## Taking Time to Understand Time

For years, teachers have observed students’ frustration as they grappled with learning to read an analog clock (as opposed to a digital clock). I remember being frustrated myself and not fully understanding why learning to tell time was so difficult for my students and wondering how to help.

I began to realize that there are two aspects of time that have to be distinguished in teaching time: firstly, one must try to develop a concept of time in a child, and secondly, one must teach the child to “tell the time” (teaching clock time).

Teachers of young children generally concur that their students learn mathematical concepts best when they construct understanding through concrete experiences. When we remember that time can be neither seen nor touched but experienced and measured only indirectly with such tools as clock, we can begin to understand why time-related concepts are difficult for our students to learn.

From the body of research available, as well as from our own firsthand teaching experiences, we know that everything to do with understanding and using time concepts develops rather late. I will go so far as to say that most children do not really fully understand the intricacies of telling time until about the third or fourth grade.

What usually happens in the classroom is that developing the concepts of time is skipped. In keeping with the admonition that children must actively develop concepts of time, I have included a few of the math activities I began to use in my classroom:

**Time Intervals**

Just How Long Is a Minute?

Have your students close their eyes and you time one minute. Have them keep their eyes closed and put up their hand when they think one minute has passed. Call time at the end of the minute. Now try it again. The more you do it, the better sense of a minute they will have.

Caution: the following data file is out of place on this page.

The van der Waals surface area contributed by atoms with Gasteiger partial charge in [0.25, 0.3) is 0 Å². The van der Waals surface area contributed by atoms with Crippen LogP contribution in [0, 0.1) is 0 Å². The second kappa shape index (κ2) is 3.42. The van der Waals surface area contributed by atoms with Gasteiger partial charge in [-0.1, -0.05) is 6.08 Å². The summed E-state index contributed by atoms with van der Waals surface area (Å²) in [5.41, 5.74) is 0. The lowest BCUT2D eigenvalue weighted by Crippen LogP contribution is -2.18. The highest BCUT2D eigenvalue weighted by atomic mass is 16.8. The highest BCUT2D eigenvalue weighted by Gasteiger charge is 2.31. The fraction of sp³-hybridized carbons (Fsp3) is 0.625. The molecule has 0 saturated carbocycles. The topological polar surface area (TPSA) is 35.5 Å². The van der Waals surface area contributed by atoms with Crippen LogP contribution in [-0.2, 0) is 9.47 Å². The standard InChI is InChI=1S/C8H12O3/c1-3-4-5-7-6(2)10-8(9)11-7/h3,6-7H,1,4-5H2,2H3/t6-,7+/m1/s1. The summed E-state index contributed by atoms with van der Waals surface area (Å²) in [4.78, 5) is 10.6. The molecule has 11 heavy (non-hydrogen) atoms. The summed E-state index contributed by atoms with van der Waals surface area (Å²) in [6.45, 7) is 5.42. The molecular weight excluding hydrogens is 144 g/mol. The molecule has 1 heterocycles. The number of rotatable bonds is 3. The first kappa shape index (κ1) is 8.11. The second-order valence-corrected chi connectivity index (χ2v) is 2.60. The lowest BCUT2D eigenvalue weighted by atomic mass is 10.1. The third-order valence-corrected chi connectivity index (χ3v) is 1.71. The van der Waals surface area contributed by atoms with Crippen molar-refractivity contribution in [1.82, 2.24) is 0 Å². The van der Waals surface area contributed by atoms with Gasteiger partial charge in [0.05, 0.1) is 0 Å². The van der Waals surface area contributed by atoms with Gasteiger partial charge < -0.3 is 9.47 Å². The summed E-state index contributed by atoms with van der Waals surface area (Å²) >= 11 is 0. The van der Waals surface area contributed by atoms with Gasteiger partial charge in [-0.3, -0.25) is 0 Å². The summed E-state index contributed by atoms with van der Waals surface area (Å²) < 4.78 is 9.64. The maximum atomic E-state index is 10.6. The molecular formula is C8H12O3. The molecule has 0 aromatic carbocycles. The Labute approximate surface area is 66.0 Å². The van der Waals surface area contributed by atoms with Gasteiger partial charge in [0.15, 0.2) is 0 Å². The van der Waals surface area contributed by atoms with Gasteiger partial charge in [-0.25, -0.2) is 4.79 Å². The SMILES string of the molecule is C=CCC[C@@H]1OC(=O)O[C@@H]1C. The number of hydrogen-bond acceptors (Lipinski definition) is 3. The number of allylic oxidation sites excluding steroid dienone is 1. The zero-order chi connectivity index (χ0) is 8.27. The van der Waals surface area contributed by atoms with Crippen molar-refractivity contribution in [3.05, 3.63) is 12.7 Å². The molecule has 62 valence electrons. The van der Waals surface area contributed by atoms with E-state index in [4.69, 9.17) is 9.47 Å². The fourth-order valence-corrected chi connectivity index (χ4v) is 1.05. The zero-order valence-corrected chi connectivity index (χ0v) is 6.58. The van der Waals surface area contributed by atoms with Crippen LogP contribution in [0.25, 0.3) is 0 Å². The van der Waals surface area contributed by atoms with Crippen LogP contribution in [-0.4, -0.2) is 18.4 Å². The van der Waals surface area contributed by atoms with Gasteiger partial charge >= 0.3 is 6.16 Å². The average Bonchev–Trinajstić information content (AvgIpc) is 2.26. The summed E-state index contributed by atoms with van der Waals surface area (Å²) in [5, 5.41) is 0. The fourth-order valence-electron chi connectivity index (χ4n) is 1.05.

Also try some of the following activities:

How many times in one minute do you think (make an estimate) you can:

1. Sing “Happy Birthday”? Estimate ____ Actual _____

2. Touch your toes? Estimate ______ Actual ______

3. Hop on one foot? Estimate ______ Actual ___

4. Do jumping jacks? Estimate ______ Actual ______

5. Write your first name? Estimate ______ Actual ______

6. Run around the basketball court? Estimate ______ Actual ______

7. Draw stars? Estimate ______ Actual _______

8. Recite the alphabet? Estimate ______ Actual _______

9. Snap your fingers? Estimate ______ Actual _______

10. How high do you think you can count in one minute?

Estimate _______ How high did you go? ________

More or Less Than a Minute? **Homework**

Here are some things you do everyday. For each one, guess whether you think it will take more than one minute or less than a minute to do it. Now try each thing while someone keeps time.

1. Put on your socks and shoes.

Guess ______________ It really took _____________

more or less than 1 minute / more or less than 1 minute

2. Brush your teeth.

Guess ______________ It really took _____________

more or less than 1 minute / more or less than 1 minute

3. Eat a banana.

Guess ______________ It really took _____________

more or less than 1 minute / more or less than 1 minute

4. Read a page from your favorite story.

Guess ______________ It really took _____________

more or less than 1 minute / more or less than 1 minute

5. Pledge Allegiance to the Flag.

Guess ______________ It really took _____________

more or less than 1 minute / more or less than 1 minute

Now make up a short list of things you think will take about one minute, and give them a try.

There are some great games which help children understand time!